Africa: learn to ride the change, Blair tells investors

Africa: learn to ride the change, Blair tells investors

“I am an optimist on Africa,” Tony Blair told the Investing in African Mining Indaba in Cape Town, before going on to list pragmatic reasons for his optimism.

Tony Blair on Africa“I am an optimist on Africa for both objective and emotional reasons,” Tony Blair said in his keynote address at the Investing in African Mining Indaba in Cape Town on Tuesday, before going on to list pragmatic reasons for his optimism.

“Ten of the 15 top growing economies in the world are in Africa; this year, African growth should be around 5%; the middle class should double in five years and the population should double in 20 years,” he said. In addition, the composition of Africa’s economy was changing, in terms of both gross domestic product (GDP) and foreign direct investment (FDI).

Change was at the core of Blair’s presentation. “I am here to talk to you about the challenges of change in Africa and in the relationships in Africa.”

Applying this to mining, he said that while other sectors were starting to take a bigger slice of FDI than mining and extractives, even taking declines in commodity prices into account, the industry was still important for the continent.

At the same time, new players were entering the market, reflecting the shift in geo-politics. China’s influence in Africa was now immense, surpassing that of historical interests such as former colonial powers. The US was also turning to Africa, as evidenced by its Africa Power programme, among other measures. Other new interests included India, Brazil and Middle East countries.

“This change is producing a paradigm shift in Africa… And the relationship between the North and South is moving from one of dependence to one of partnership.”

African governments were also changing their approach to investments in extractives. “This is part of a trend,” Blair said. “The outside world is looking at Africa differently; African countries are wanting to take their destiny into their own hands, and to build partnerships.”

Five principles for investors, host countries

He then listed five principles, arguing that these were needed to guide successful investor-host country partnerships.

Firstly, investors today, particularly in oil, gas and extractives, were looking beyond investment in a commodity alone to investment in transport and energy infrastructure. This dovetailed with host countries’ insistence on investment of mutual benefit.

“Today, there are large pools of funds eager to invest in Africa,” Blair said. “I think there is great opportunity for those mining companies that have to invest in infrastructure in order to make their investments productive.”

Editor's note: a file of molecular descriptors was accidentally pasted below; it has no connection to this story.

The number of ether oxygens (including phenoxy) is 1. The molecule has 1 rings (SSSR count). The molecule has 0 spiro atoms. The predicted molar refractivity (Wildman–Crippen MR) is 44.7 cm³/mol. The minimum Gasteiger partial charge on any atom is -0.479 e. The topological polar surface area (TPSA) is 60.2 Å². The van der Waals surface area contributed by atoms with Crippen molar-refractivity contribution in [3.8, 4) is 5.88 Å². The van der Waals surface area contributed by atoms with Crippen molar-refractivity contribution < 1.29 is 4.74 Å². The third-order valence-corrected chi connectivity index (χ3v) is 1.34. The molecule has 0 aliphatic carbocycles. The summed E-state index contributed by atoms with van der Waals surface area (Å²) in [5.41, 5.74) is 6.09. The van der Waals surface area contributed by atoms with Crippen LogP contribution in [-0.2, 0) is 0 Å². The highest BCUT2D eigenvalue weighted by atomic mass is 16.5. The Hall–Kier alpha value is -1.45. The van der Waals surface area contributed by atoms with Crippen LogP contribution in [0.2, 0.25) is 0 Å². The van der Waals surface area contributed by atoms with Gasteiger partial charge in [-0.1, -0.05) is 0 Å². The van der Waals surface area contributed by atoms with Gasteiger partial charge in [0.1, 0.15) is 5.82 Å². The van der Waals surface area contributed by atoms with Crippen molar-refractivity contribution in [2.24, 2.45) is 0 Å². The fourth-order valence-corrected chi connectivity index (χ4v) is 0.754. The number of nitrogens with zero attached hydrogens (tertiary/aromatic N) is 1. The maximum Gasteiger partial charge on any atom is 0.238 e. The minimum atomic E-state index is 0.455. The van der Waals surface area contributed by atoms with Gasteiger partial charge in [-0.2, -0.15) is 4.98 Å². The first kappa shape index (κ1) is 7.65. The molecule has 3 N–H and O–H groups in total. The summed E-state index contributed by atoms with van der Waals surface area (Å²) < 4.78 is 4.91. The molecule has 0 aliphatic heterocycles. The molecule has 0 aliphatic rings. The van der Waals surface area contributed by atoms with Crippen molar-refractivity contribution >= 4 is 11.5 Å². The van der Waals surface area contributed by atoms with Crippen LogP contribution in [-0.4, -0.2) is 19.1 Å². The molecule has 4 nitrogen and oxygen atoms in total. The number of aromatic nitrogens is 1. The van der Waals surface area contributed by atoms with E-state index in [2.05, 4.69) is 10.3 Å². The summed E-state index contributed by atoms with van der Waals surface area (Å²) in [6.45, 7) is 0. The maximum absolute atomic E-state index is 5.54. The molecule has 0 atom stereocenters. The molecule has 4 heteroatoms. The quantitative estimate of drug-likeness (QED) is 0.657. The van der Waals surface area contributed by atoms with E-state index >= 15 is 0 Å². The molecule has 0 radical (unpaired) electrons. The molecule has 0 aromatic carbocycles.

Secondly, for investors also to benefit from such investments in a country, governments should be willing to make changes, institute reforms, and work to improve local skills.

Thirdly – and obviously – there had to be transparency and absence of corruption on both sides. “Corruption is not merely wrong, it is impossible to access investment from the West if there is corruption,” Blair said: “Sometimes it takes a long time to rid a system of corruption, but governments today need to get rid of it.”

The fourth principle revolved around the thorny issue of taxes and predictability of taxation, while the fifth principle spoke to the business environment itself.

‘A head of government is a CEO’

Blair’s Africa Governance Initiative, founded in 2008, works with African governments to improve regulation and investment oversight – focusing, he told his Mining Indaba audience, on the fifth of the above principles.

“Today, not just in Africa, the single element in the success or failure of a government is transparency and the ability to get things done. There is great difficulty running a government. You can talk well when campaigning, but you need to implement this once you are in office.”

And once you are in office, the former UK prime minister said, you find that you have become a CEO.

“So, how do you get things done [when you have had little experience]? How do you prioritise? This is what [my foundation] focuses on. Prioritisation is hard, especially when your country has so many hardships to deal with.

“You also need to be able to engage in contractual relationships with investing companies as an equal to get the best deal for your country. So, the fifth principle is that if the relationship between investors and countries is a partnership, it is important that government listens to business, and business listens to government.”

Africa was going to change enormously over the next decade, Blair said. “Those of you who know a long-term bet over a short-term bet, I think Africa is a great place to come to and a great place to invest in for the future.”

And to companies already invested in Africa: “I know you face challenges that are very difficult to overcome, but personally I think you made the right choice.”


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